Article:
Every time Linda Young takes her dog out for a walk, morning or evening, she can smell it. Young, an environmental activist who lives near the beach in Navarre, next door to Pensacola Beach, said the odor of oil is now a constant part of her life.
If the wind is blowing in from the Gulf of Mexico, she said, "the oil smell is often very strong, too strong to be outside."
In ways big and small, the Deepwater Horizon disaster is reshaping the Gulf Coast. It's doing more than damaging the tourism and fishing industries; it's permeating the air people breathe and the way they think and feel, altering habits formed over a lifetime.
"This is impacting more lives than any hurricane does," said Jack Sanborn, who runs a canoe rental business in the Panhandle called Adventures Unlimited.
Some people are calling it the Summer of Oil, but the oil's impact will continue well beyond August, when a relief well being drilled by BP is supposed to shut down the undersea gusher at last. So much oil has spewed into the gulf that Florida officials say even if the relief well works, the spill is likely to keep tossing goop onto Florida beaches until at least October.
Some of the changes are easy to spot. On Pensacola's television station, the daily weather report now includes an oil forecast. Boats that in past years spent the summer zooming out into the gulf now sit in their marina storage slots, gathering dust. Beach hotels have dropped their rates and put out bouncy water slides, but still have lost more than half their reservations.
Some of the changes are more subtle.
Wedding photographers report a decline in brides planning barefoot beach nuptials. Moms who would normally take their toddlers and tweens to splash around in the gulf are taking them to public pools or the zoo. Buyers have walked away from closing on pricey homes at Perdido Key, saying they wanted to wait and see how bad the spill would be.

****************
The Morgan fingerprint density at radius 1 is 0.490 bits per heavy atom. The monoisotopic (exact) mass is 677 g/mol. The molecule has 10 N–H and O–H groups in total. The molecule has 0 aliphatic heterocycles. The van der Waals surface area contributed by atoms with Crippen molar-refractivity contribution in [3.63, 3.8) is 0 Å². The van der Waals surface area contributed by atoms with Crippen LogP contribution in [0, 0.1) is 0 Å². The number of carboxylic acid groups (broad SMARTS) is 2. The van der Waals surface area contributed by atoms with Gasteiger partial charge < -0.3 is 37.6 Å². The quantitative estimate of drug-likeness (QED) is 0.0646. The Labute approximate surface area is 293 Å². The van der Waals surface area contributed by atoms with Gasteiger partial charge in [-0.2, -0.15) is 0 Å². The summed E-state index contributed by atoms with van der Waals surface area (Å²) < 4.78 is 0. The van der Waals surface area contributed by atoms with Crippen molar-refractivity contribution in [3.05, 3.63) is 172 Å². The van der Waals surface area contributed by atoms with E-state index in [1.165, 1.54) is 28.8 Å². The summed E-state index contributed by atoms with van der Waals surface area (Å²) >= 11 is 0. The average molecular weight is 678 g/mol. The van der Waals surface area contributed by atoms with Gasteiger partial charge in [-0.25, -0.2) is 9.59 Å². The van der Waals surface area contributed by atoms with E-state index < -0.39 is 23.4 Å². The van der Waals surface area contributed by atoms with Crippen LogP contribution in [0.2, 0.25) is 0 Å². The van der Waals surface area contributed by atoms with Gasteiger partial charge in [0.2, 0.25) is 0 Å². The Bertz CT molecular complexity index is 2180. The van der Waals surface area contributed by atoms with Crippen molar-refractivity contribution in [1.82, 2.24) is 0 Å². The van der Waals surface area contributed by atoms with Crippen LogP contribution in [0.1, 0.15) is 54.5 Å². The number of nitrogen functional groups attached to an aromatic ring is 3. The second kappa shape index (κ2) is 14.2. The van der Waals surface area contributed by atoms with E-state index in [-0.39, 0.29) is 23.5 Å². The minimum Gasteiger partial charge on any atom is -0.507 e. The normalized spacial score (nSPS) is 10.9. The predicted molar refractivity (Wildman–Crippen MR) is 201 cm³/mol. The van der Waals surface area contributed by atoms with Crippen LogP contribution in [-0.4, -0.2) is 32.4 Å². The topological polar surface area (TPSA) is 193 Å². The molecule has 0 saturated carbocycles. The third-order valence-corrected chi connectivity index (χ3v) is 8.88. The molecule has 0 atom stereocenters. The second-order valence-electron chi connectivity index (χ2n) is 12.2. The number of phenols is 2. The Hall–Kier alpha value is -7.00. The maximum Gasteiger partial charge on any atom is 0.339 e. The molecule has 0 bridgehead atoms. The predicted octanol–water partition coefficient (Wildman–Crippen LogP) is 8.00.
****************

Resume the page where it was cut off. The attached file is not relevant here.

Betsy Booth expected to make $5,600 this month renting out her Pensacola Beach condo to tourists. But everyone canceled and "that went down the tube," she said.
She was able to recoup some of the money by renting the place at a lower rate to a Texas contractor working for BP on the cleanup.
"I was able to get a year lease," she said. "That tells you how long they believe they're going to be there."
Some of the damage has been emotional, with depression, anger and grief on the rise.
"When your entire way of life is built around seeing how the seasons change here, the things you do here, the things you eat, that's the reason you live here — and all of that is dying slowly right before your eyes. It's like checking an elderly relative into a rest home and knowing they're not going to come out," said James "Rip" Kirby III, a coastal geologist with the University of South Florida who is based in Fort Walton Beach.
Some of what has happened — the confusion over who's in charge, the problems with communication, the red tape involved in getting help — is sure to have political ramifications.